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Re: [XP] Stubs, Fakes, and Mocks

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  • J. B. Rainsberger
    ... I find it hard to express what I want to express in a way that doesn t risk Vlad being upset with me, so I throw myself on your mercy and beg you to
    Message 1 of 22 , Jan 1, 2008
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      On Dec 30, 2007, at 18:07 , Vlad wrote:
      > This blog entry is my attempt to explain the different kinds test-only
      > objects that can be substituted for the real thing in automated tests:
      > Stubs, Fakes, and Mocks. It can be easy to get confused, so I hope
      > this entry helps!
      >
      > http://vladimirlevin.blogspot.com/2007/11/stubs-fakes-mocks.html
      >
      I find it hard to express what I want to express in a way that doesn't
      risk Vlad being upset with me, so I throw myself on your mercy and beg
      you to interpret me generously.

      Is it a failing of ours as leaders in this arena that so many people
      find it necessary to re-explain this? or is it merely a consequence of
      the vastness of the internet?

      Vlad, please understand me, I haven't read your article, so I'm not
      judging its quality, but I see one of these every month or so, and I
      wonder why so many people find it necessary to go over such well-worn
      ground. I'm not complaining, but rather seeking to understand.
      ----
      J. B. (Joe) Rainsberger :: http://www.jbrains.ca
      Your guide to software craftsmanship
      JUnit Recipes: Practical Methods for Programmer Testing
      2005 Gordon Pask Award for contribution Agile Software Practice
    • Steve Howell
      ... I would venture neither. The best way to deepen your understanding of an important topic is to publish your own interpretation of multiple sources and
      Message 2 of 22 , Jan 1, 2008
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        --- "J. B. Rainsberger" <jbrains762@...> wrote:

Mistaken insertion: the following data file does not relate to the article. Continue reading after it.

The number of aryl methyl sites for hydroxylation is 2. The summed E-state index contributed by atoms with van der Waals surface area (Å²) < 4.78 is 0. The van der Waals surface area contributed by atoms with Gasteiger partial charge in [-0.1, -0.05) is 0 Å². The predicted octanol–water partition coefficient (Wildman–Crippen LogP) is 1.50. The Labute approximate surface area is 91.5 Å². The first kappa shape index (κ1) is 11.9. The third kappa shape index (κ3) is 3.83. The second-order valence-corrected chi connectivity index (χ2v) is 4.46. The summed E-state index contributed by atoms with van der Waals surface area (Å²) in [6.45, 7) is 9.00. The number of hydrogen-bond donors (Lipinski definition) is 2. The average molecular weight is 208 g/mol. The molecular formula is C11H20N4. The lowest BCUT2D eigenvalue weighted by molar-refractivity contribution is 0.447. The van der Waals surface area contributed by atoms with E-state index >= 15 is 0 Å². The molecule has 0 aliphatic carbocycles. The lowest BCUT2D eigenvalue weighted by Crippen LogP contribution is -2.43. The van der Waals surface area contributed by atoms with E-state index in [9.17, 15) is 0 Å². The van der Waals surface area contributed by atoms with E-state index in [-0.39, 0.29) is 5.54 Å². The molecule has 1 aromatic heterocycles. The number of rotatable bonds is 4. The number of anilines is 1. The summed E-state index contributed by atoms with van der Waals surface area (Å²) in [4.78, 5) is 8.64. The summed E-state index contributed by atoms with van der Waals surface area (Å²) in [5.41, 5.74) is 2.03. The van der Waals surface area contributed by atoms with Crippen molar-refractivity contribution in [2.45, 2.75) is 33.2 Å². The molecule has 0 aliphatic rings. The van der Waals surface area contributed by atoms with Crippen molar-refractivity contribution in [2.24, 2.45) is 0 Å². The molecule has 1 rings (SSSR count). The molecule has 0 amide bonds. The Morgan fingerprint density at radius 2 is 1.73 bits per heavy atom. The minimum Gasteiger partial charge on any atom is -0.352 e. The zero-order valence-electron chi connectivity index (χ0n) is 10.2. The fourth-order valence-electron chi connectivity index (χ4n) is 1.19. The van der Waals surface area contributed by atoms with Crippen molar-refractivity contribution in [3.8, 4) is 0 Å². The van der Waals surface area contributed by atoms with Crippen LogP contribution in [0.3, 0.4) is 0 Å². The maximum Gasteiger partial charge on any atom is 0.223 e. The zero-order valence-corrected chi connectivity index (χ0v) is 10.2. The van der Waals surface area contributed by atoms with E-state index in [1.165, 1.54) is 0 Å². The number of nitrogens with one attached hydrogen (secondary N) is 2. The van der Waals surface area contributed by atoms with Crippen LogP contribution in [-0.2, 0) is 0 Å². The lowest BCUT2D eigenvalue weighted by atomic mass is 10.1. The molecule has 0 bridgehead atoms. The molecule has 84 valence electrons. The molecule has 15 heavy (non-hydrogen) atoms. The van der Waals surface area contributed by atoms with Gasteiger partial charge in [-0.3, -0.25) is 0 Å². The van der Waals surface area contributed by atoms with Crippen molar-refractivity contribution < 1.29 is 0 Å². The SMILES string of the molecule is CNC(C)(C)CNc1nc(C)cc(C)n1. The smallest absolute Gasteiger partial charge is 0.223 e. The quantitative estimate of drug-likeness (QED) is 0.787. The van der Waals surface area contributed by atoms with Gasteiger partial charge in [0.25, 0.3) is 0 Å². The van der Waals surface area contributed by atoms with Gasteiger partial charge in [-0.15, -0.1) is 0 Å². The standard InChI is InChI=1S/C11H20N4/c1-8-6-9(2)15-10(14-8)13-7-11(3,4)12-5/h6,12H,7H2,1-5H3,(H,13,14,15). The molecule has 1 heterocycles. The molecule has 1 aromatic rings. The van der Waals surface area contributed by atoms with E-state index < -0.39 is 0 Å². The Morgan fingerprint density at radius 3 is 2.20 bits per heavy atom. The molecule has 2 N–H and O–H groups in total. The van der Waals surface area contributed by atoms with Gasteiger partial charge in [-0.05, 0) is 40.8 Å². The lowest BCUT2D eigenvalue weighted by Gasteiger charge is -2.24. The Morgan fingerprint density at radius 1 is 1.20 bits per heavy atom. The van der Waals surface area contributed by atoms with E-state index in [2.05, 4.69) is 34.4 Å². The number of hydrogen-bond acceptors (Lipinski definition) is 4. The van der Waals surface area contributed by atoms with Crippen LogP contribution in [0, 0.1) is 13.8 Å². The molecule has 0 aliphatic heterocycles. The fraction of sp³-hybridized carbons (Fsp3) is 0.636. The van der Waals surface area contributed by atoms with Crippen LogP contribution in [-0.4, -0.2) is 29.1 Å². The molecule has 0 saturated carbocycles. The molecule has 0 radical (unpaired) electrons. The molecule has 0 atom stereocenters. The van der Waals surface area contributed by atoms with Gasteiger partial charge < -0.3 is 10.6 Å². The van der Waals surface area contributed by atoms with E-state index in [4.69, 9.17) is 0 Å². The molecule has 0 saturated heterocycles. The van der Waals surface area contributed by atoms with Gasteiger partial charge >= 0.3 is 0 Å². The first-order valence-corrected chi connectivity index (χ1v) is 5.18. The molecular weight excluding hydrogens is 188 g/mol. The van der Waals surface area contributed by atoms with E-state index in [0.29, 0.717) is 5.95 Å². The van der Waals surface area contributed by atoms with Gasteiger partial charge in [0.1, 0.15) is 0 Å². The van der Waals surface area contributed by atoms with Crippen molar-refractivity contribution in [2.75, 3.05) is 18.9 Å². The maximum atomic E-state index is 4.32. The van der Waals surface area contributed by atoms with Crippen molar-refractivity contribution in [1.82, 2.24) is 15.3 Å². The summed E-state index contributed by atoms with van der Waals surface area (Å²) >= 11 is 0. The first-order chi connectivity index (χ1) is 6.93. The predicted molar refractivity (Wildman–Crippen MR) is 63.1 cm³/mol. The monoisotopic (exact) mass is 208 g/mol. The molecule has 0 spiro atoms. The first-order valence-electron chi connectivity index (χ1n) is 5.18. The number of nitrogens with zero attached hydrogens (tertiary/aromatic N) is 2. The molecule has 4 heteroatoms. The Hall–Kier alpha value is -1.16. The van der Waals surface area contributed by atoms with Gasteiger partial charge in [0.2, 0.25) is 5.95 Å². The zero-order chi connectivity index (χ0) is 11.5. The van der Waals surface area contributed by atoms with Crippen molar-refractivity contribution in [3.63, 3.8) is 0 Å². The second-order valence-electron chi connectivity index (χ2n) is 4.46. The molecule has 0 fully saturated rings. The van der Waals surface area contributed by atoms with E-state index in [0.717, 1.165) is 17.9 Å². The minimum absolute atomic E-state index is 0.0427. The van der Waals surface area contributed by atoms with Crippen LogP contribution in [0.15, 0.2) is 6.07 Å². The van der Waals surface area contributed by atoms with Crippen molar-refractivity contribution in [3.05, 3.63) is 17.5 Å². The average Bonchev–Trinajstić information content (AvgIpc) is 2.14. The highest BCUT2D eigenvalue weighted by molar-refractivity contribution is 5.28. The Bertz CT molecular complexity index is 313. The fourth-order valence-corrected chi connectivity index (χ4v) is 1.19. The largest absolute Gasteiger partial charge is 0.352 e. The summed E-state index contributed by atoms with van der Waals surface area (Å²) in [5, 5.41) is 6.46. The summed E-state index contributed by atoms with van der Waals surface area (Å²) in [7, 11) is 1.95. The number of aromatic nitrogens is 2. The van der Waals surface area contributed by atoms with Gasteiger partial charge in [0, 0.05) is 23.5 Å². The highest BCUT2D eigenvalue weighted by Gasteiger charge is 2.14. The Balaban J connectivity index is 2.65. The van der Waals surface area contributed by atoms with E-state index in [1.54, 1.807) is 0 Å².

> Is it a failing of ours as leaders in this arena
        > that so many people
        > find it necessary to re-explain this? or is it
        > merely a consequence of
        > the vastness of the internet?
        >

        I would venture neither. The best way to deepen your
        understanding of an important topic is to publish your
        own interpretation of multiple sources and have it
        reviewed. At least that's what my professors told me.

        Vlad referenced Martin Fowler in the blog FWIW:

        http://vladimirlevin.blogspot.com/2007/11/stubs-fakes-mocks.html




        ____________________________________________________________________________________
        Never miss a thing. Make Yahoo your home page.
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      • Ron Jeffries
        ... Well, not having read it, we risk the possibility that, at last, someone has explained the topic /well/. I write things, first to understand them, then to
        Message 3 of 22 , Jan 2, 2008
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          Hello, J.. On Tuesday, January 1, 2008, at 9:51:56 PM, you wrote:

          > Vlad, please understand me, I haven't read your article, so I'm not
          > judging its quality, but I see one of these every month or so, and I
          > wonder why so many people find it necessary to go over such well-worn
          > ground. I'm not complaining, but rather seeking to understand.

          Well, not having read it, we risk the possibility that, at last,
          someone has explained the topic /well/.

          I write things, first to understand them, then to share them. I
          write things differently all the time in hopes that one of the
          writings will help someone else to gain an understanding they didn't
          previously have.

          Is there a definitive and clear write up of this topic which, if
          only all would read it, would enlighten us all and give us all the
          same understanding? Based on what I have read so far about these
          items, I'd like to know what it is, to read it, and to have everyone
          else read it also.

          But my guess is that the ground may be well worn, but that it is not
          all that well understood by all who tread it.

          Ron Jeffries
          www.XProgramming.com
          Fear is the mindkiller. --Bene Gesserit Litany Against Fear